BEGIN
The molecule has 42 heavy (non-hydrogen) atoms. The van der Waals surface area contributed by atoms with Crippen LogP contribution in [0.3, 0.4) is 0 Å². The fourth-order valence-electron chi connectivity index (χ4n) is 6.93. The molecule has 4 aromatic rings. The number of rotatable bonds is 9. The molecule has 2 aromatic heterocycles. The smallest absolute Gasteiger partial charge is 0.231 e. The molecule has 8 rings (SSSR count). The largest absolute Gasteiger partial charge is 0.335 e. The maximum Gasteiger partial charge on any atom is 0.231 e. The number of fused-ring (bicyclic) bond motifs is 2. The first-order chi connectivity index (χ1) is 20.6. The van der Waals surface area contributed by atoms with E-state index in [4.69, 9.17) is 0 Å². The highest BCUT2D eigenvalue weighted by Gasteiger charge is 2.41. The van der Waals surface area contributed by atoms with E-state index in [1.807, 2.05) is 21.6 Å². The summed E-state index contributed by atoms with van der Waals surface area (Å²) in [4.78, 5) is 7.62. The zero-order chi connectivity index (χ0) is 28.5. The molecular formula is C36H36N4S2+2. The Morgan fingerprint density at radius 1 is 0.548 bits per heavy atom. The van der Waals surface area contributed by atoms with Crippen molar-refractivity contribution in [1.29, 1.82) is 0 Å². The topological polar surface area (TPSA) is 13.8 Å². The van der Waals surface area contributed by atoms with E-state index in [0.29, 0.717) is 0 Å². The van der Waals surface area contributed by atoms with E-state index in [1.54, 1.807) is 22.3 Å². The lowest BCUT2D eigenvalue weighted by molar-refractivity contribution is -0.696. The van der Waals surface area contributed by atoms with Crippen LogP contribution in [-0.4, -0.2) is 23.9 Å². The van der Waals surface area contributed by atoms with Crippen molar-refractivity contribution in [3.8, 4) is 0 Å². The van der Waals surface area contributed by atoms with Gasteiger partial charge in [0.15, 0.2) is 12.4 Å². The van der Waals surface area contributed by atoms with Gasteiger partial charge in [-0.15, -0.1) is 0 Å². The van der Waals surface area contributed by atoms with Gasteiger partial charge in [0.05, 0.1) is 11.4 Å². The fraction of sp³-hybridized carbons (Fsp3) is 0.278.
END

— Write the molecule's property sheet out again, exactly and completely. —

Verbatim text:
The molecule has 42 heavy (non-hydrogen) atoms. The van der Waals surface area contributed by atoms with Crippen LogP contribution in [0.3, 0.4) is 0 Å². The fourth-order valence-electron chi connectivity index (χ4n) is 6.93. The molecule has 4 aromatic rings. The number of rotatable bonds is 9. The molecule has 2 aromatic heterocycles. The smallest absolute Gasteiger partial charge is 0.231 e. The molecule has 8 rings (SSSR count). The largest absolute Gasteiger partial charge is 0.335 e. The maximum Gasteiger partial charge on any atom is 0.231 e. The number of fused-ring (bicyclic) bond motifs is 2. The first-order chi connectivity index (χ1) is 20.6. The van der Waals surface area contributed by atoms with E-state index in [4.69, 9.17) is 0 Å². The highest BCUT2D eigenvalue weighted by Gasteiger charge is 2.41. The van der Waals surface area contributed by atoms with E-state index in [1.807, 2.05) is 21.6 Å². The summed E-state index contributed by atoms with van der Waals surface area (Å²) in [4.78, 5) is 7.62. The zero-order chi connectivity index (χ0) is 28.5. The molecular formula is C36H36N4S2+2. The Morgan fingerprint density at radius 1 is 0.548 bits per heavy atom. The van der Waals surface area contributed by atoms with Crippen molar-refractivity contribution in [1.29, 1.82) is 0 Å². The topological polar surface area (TPSA) is 13.8 Å². The van der Waals surface area contributed by atoms with E-state index in [0.29, 0.717) is 0 Å². The van der Waals surface area contributed by atoms with E-state index in [1.54, 1.807) is 22.3 Å². The lowest BCUT2D eigenvalue weighted by molar-refractivity contribution is -0.696. The van der Waals surface area contributed by atoms with Crippen LogP contribution in [-0.4, -0.2) is 23.9 Å². The van der Waals surface area contributed by atoms with Crippen molar-refractivity contribution in [3.8, 4) is 0 Å². The van der Waals surface area contributed by atoms with Gasteiger partial charge in [0.15, 0.2) is 12.4 Å². The van der Waals surface area contributed by atoms with Gasteiger partial charge in [-0.15, -0.1) is 0 Å². The van der Waals surface area contributed by atoms with Gasteiger partial charge in [0.05, 0.1) is 11.4 Å². The fraction of sp³-hybridized carbons (Fsp3) is 0.278.